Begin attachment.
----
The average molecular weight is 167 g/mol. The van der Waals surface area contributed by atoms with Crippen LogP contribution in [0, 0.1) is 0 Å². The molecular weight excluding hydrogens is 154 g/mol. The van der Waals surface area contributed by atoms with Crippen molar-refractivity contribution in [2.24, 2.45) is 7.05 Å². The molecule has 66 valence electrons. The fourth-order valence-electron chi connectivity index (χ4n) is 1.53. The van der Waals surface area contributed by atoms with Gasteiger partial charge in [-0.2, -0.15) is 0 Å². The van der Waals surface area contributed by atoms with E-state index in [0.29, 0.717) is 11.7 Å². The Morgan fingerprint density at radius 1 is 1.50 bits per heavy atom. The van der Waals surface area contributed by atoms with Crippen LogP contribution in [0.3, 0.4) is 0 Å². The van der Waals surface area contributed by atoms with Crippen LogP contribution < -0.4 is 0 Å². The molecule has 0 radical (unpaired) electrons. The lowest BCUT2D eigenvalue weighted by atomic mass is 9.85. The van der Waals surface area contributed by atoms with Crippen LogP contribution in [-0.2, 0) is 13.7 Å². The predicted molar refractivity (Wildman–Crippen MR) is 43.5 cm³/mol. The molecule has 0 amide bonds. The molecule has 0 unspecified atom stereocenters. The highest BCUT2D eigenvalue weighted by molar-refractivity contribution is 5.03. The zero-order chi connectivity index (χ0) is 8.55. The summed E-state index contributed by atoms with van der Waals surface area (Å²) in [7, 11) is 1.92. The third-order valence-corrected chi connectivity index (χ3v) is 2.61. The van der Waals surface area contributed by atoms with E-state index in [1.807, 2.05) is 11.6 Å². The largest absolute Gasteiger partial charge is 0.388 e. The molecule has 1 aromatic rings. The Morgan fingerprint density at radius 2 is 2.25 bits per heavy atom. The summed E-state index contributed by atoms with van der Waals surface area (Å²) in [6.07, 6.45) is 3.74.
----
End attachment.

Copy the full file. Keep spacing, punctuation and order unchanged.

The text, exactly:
The average molecular weight is 167 g/mol. The van der Waals surface area contributed by atoms with Crippen LogP contribution in [0, 0.1) is 0 Å². The molecular weight excluding hydrogens is 154 g/mol. The van der Waals surface area contributed by atoms with Crippen molar-refractivity contribution in [2.24, 2.45) is 7.05 Å². The molecule has 66 valence electrons. The fourth-order valence-electron chi connectivity index (χ4n) is 1.53. The van der Waals surface area contributed by atoms with Gasteiger partial charge in [-0.2, -0.15) is 0 Å². The van der Waals surface area contributed by atoms with E-state index in [0.29, 0.717) is 11.7 Å². The Morgan fingerprint density at radius 1 is 1.50 bits per heavy atom. The van der Waals surface area contributed by atoms with Crippen LogP contribution in [0.3, 0.4) is 0 Å². The van der Waals surface area contributed by atoms with Crippen LogP contribution < -0.4 is 0 Å². The molecule has 0 radical (unpaired) electrons. The lowest BCUT2D eigenvalue weighted by atomic mass is 9.85. The van der Waals surface area contributed by atoms with Crippen LogP contribution in [-0.2, 0) is 13.7 Å². The predicted molar refractivity (Wildman–Crippen MR) is 43.5 cm³/mol. The molecule has 0 amide bonds. The molecule has 0 unspecified atom stereocenters. The highest BCUT2D eigenvalue weighted by molar-refractivity contribution is 5.03. The zero-order chi connectivity index (χ0) is 8.55. The summed E-state index contributed by atoms with van der Waals surface area (Å²) in [7, 11) is 1.92. The third-order valence-corrected chi connectivity index (χ3v) is 2.61. The van der Waals surface area contributed by atoms with E-state index in [1.807, 2.05) is 11.6 Å². The largest absolute Gasteiger partial charge is 0.388 e. The molecule has 1 aromatic rings. The Morgan fingerprint density at radius 2 is 2.25 bits per heavy atom. The summed E-state index contributed by atoms with van der Waals surface area (Å²) in [6.07, 6.45) is 3.74.